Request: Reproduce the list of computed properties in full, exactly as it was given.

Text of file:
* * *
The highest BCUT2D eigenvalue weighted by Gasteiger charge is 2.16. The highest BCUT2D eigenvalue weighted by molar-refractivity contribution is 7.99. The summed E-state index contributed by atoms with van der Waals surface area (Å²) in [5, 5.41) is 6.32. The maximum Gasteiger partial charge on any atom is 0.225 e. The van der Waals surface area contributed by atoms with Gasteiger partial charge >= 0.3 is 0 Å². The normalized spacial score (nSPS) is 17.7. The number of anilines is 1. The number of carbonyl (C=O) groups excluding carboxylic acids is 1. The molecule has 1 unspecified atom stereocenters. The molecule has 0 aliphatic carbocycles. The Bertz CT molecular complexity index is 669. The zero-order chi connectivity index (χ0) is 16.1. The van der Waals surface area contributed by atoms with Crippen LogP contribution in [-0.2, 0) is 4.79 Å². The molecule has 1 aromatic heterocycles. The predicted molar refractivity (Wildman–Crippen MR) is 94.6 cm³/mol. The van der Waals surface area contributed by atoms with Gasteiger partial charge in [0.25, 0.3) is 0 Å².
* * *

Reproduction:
The highest BCUT2D eigenvalue weighted by Gasteiger charge is 2.16. The highest BCUT2D eigenvalue weighted by molar-refractivity contribution is 7.99. The summed E-state index contributed by atoms with van der Waals surface area (Å²) in [5, 5.41) is 6.32. The maximum Gasteiger partial charge on any atom is 0.225 e. The van der Waals surface area contributed by atoms with Gasteiger partial charge >= 0.3 is 0 Å². The normalized spacial score (nSPS) is 17.7. The number of anilines is 1. The number of carbonyl (C=O) groups excluding carboxylic acids is 1. The molecule has 1 unspecified atom stereocenters. The molecule has 0 aliphatic carbocycles. The Bertz CT molecular complexity index is 669. The zero-order chi connectivity index (χ0) is 16.1. The van der Waals surface area contributed by atoms with Crippen LogP contribution in [-0.2, 0) is 4.79 Å². The molecule has 1 aromatic heterocycles. The predicted molar refractivity (Wildman–Crippen MR) is 94.6 cm³/mol. The van der Waals surface area contributed by atoms with Gasteiger partial charge in [0.25, 0.3) is 0 Å².